No textbook is required for this course. Handouts are provided for the concepts presented in the class; material for some of these handouts is taken from the 2nd edition of the book Circuits by Fawwaz Ulaby and Michel Maharbiz and we recommend the book as way to delve deeper into basic circuit concepts. We also occasionally provide links to web content that we find useful or informative.

Reviews 9/10 stars
16 Reviews for Electronic Interfaces: Bridging the Physical and Digital Worlds

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Rankings are based on a provider's overall CourseTalk score, which takes into account both average rating and number of ratings. Stars round to the nearest half.

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Javier Gonzalez profile image
Javier Gonzalez profile image

Javier Gonzalez

10/10 starsCompleted
3 years, 6 months ago
It was a blast building the robot and learning about all the parts used to make it. Although not required, I recommend spending the extra money to purchase a MyDAQ or Digilent Explorer. The course is broken up into sections that cover many fundamental aspects of electronics. Each section prepares you for building certain parts of the robot. You get both theory and practical. As you build the robot, you will be exposed to using a breadboard, cabling components, testing and measurement, and troubleshooting with a multi-meter and oscilloscope. Upon completion, the robot generates sound (speakers, operational amplifiers, PWM signals), responds to pressure (microphone, capacitance, biasing), responds to light (optical sensors, resistance, Wheatstone bridge), and moves its motors (inductance, transistors, diodes, voltage regulation). The material is broad and just deep enough to understand what is happening. There is some math, but it'... It was a blast building the robot and learning about all the parts used to make it. Although not required, I recommend spending the extra money to purchase a MyDAQ or Digilent Explorer. The course is broken up into sections that cover many fundamental aspects of electronics. Each section prepares you for building certain parts of the robot. You get both theory and practical. As you build the robot, you will be exposed to using a breadboard, cabling components, testing and measurement, and troubleshooting with a multi-meter and oscilloscope. Upon completion, the robot generates sound (speakers, operational amplifiers, PWM signals), responds to pressure (microphone, capacitance, biasing), responds to light (optical sensors, resistance, Wheatstone bridge), and moves its motors (inductance, transistors, diodes, voltage regulation). The material is broad and just deep enough to understand what is happening. There is some math, but it's not hard at all - anyone with high school level pre-calc will have no problems with the math. You will learn the basics of using a microcontroller-based prototype board. The code will be given to you and does not require any modification. The course deals mostly with electronics, not programming. I studied electrical engineering almost 20 years ago but never used it. Took this course to refresh my knowledge of basic electronics long since forgotten. I am very pleased with the results.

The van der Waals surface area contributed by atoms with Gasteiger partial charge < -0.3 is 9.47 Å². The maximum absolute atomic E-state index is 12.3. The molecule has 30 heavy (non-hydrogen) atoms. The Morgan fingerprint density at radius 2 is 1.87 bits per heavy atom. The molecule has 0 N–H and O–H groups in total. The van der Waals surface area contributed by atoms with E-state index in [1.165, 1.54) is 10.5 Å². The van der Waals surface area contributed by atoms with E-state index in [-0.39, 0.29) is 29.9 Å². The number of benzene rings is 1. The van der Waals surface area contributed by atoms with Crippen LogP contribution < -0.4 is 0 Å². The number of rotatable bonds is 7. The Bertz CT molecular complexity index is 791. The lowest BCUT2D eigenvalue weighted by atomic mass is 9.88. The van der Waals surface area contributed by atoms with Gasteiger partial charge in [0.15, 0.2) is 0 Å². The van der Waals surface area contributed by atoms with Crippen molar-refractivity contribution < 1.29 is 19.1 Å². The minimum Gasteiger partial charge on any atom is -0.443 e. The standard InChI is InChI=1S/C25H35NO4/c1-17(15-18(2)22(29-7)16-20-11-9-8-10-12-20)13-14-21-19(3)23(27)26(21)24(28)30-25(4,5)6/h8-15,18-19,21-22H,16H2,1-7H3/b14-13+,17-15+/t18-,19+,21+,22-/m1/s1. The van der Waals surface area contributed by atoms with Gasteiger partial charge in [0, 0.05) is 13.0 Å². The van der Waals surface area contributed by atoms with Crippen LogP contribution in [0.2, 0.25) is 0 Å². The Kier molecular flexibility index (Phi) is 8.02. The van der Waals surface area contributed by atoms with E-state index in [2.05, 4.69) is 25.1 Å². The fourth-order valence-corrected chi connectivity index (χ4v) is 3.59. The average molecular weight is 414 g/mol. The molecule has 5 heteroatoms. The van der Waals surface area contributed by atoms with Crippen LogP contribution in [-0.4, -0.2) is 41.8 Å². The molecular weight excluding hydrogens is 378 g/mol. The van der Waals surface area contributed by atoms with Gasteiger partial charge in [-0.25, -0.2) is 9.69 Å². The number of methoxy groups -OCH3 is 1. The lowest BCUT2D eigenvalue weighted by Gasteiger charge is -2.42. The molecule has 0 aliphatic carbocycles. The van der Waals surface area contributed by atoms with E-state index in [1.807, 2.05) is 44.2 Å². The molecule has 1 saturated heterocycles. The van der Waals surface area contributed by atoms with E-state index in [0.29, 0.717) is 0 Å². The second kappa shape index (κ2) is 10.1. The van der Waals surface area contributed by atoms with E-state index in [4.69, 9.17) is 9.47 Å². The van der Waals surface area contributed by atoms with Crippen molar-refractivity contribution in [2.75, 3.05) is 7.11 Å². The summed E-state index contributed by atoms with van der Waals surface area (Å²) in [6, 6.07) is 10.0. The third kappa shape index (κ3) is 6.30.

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Jim Achenbach profile image
Jim Achenbach profile image

Jim Achenbach

10/10 starsTaking Now
1 year, 5 months ago
Why is this closed? It looks very interesting. I hope there are plans to reopen this class. Is there an anticipated date of availability?
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Ed Cas profile image
Ed Cas profile image

Ed Cas

8/10 starsTaking Now
1 year, 6 months ago
Please open this course again Let me know at app.nadks30(at)gmail.com if you reopen This course
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Rahman sohan profile image
Rahman sohan profile image

Rahman sohan

10/10 starsTaking Now
1 year, 6 months ago
Hi there! Unfortunately I missed. So I am really very interested to take this course, however when this will stat again Please please let me know through a mail or comments. Thanks
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Ravi kumar profile image
Ravi kumar profile image

Ravi kumar

10/10 starsTaking Now
1 year, 6 months ago